Inside the classrooms at USC Annenberg, students are the ones typically tasked with answering the hard hitting questions. "Five Minutes with..." turns the table on faculty members to ask them the questions.
In 2007, USC Annenberg professor and notable digital journalist Robert Hernandez attended his first Online News Association conference. Eight years later, he’s a board member and co-chair of the 2015 ONA conference.
We recently caught up with Hernandez to talk about his role at this year’s conference and the importance of USC Annenberg’s presence.
What will you be doing at this year’s conference?
Everything. I helped out with the programming, the identifying of the speakers, the themes of the conference and things of that nature. Plus, I am presenting. I’ve been fortunate enough to present the past few years. I’m presenting at three sessions. So I’m part of the program, and then with USC Annenberg, we’ve set up some stuff. I’ve been leading in that, taking an active leadership role to make sure we have a great, strong presence at the conference.
What are you most looking forward to at the conference?
This conference is basically my family, my squad. I have multiple events that I put on every year. I have one for a weekly chat I run, called the #WJCHAT. That’s Friday night. I’m really excited about that. It’s one of the biggest parties at ONA. It’s really grassroots and based on social media. It’s a wonderful community there. And then I have another event that happens at 1 a.m. on Sunday, which is kind of like the unofficial after, after, after-party. I’ve been doing that for a few years.
But the programming is also pretty impressive. We’ve got so much diversity of every type, of course, gender, ethnicity, but also topics and skillsets. We’ve got virtual reality. That’s one of the things I’m involved with. We’ve got anything and everything, podcasting, really cool hands-on stuff that is for everyone, especially our students.
We at USC Annenberg, we’re sponsors for this conference because it’s in our backyard. We have our own session, a sponsored session. It’s the first time ONA is doing something like that. It’s about the next job and how people can prepare for that, not just the next job, but the next new job. What are the jobs that are yet to be defined? How can people prepare for them? How do people hire for them? A year or so ago, social media wasn’t a thing or community engagement wasn’t a thing. Podcasting or VR is becoming more of a thing. Development and all those new crafts and skills that are changing the newsroom and the industry, how can people prepare for it? That’s what we’re going to be talking about.
You’ve been attending the conference for almost a decade. What changes have you observed since the first time you attended the conference?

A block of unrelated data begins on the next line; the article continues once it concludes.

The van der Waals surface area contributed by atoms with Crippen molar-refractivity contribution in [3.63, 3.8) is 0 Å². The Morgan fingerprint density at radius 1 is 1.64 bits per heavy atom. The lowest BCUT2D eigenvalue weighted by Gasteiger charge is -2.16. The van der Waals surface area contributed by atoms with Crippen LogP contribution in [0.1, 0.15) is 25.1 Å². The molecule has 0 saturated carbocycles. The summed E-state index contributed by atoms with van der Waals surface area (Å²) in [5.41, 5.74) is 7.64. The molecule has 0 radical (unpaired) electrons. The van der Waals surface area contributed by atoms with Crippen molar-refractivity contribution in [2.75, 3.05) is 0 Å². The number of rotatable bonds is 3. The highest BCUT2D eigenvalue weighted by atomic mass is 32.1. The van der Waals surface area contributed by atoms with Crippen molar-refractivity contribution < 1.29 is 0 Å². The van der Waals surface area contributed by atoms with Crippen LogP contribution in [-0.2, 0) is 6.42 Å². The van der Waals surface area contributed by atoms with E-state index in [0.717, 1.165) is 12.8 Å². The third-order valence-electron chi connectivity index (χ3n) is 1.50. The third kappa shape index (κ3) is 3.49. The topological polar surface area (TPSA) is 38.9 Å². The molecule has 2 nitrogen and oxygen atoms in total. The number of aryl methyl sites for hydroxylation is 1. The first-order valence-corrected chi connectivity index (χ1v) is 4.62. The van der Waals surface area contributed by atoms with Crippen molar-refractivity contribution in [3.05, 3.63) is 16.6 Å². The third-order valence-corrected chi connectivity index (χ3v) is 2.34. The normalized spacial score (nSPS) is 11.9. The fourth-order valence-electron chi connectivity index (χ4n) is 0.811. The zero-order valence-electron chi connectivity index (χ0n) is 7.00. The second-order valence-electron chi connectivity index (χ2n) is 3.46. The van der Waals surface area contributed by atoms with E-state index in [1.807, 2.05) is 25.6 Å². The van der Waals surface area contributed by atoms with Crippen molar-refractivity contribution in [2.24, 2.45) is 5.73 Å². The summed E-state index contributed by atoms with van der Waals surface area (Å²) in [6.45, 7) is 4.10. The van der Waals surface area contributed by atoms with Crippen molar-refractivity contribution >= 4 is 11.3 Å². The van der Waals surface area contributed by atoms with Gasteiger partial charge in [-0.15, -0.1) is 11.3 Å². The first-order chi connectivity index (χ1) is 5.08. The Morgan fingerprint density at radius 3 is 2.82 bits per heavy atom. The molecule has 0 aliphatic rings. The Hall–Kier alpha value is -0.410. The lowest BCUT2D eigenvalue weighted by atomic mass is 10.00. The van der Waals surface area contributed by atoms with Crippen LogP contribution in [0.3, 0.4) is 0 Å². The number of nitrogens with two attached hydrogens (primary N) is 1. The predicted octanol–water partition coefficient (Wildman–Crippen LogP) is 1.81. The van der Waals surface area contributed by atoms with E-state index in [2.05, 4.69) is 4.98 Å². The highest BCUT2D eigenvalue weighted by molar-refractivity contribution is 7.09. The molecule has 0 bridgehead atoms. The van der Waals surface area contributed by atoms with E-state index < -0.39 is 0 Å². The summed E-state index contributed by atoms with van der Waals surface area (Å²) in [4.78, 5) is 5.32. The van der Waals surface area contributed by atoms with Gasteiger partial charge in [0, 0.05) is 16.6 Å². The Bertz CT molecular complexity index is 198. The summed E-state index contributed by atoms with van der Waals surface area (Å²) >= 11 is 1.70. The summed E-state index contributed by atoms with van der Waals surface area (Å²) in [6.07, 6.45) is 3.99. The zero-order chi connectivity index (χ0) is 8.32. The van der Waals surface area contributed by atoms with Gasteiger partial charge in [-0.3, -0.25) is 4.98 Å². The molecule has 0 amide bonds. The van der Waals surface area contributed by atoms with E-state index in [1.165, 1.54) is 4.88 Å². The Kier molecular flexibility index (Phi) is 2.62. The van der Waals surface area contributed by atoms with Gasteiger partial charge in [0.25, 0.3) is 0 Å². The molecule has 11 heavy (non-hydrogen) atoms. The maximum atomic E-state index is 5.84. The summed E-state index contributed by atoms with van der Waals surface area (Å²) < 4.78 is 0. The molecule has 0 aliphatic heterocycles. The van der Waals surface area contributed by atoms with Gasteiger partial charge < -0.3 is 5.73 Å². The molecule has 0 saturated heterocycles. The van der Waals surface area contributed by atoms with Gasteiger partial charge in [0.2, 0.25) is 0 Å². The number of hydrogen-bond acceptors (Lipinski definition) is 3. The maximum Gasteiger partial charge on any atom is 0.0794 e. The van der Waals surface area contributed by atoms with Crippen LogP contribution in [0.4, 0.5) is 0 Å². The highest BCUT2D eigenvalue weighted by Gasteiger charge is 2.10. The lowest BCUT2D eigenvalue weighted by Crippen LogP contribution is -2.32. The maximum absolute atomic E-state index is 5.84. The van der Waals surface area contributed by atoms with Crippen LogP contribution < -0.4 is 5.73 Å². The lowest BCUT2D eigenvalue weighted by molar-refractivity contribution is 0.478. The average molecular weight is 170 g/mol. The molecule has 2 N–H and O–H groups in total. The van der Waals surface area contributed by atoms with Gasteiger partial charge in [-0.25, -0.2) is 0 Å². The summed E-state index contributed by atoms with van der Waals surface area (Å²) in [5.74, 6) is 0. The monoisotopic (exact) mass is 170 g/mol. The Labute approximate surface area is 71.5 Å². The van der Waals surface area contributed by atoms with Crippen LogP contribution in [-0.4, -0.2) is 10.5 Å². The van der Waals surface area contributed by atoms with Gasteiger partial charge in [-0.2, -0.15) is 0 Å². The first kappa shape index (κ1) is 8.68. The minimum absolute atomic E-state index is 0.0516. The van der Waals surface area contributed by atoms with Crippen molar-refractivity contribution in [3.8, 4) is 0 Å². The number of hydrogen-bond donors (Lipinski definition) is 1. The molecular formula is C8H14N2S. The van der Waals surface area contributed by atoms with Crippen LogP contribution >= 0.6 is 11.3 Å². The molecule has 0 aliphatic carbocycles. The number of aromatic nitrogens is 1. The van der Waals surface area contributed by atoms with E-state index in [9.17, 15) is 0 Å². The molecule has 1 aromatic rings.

I read recently that in 2005, there was a record attending at the conference: 390 people. Ten years later, we’re going to be over 2,000. This is THE digital journalism conference in the world. We have always been in the forefront of teaching people and training people but also empowering people, empowering the doers. It’s really about cutting edge folks. We pride ourselves on being diverse and reflective and inclusive. We’re constantly thinking and trying to make sure we’re living up to what we think are our ideal missions.
This is the only kind of conference that brings together all aspects of digital, broadcast digital, TV and video and audio, but also startups, social media, coders, designers, as well as reporters, editors. They all come together at this conference and it’s gotten bigger and bigger and bigger. This is the first time we’re taking over an entire hotel. Usually, we share it with other people. This whole hotel is going to be everyone connected to the conference. Every person in that building will be connected to ONA. So, that’s pretty exciting. We’ve grown as a community of digital misfits, back in the day, trying to justify ourselves as journalists, to leading innovators for the industry.
Why is it important that USC Annenberg has a strong presence at the conference?
There are several reasons. We do some amazing, innovative, kickass stuff here, but a lot of people don’t know it. It’s an opportunity for us to show some swagger and show the things that we’re doing. One of the most amazing things that we have to offer to our students and foster innovation is our kickass building. So we’re bringing the building to ONA. If all goes well, my students, who are a part of this VR journalism class, are going to produce a VR tour of the building. We’re getting custom Google Cardboard printed and handing them out at the conference. They put them on and take a virtual, immersive tour of this building. Other schools, if they doing anything like VR, it’s not the students. It’s an outside production company that they’ve hired to do that stuff. Here at our school, it’s the students. And it’s not just journalism students. I’ve got gaming students, computer science students, public relations and communication, it’s all across the school, cinema students. They’re coming together, collaborating and making something cool. So, it’s important for us to have a presence so we can show off that stuff.
ONA has something called the Midway and USC Annenberg has a sizeable booth there. We’re going to be demoing a bunch of stuff, to showcase, not only put our reputation out there. But also, this is LA, and this conference, we’re the hosts. We’re pretty damn big and help shape the city. So it’s important for us to be good hosts to this conference.
This interview has been edited for length and clarity.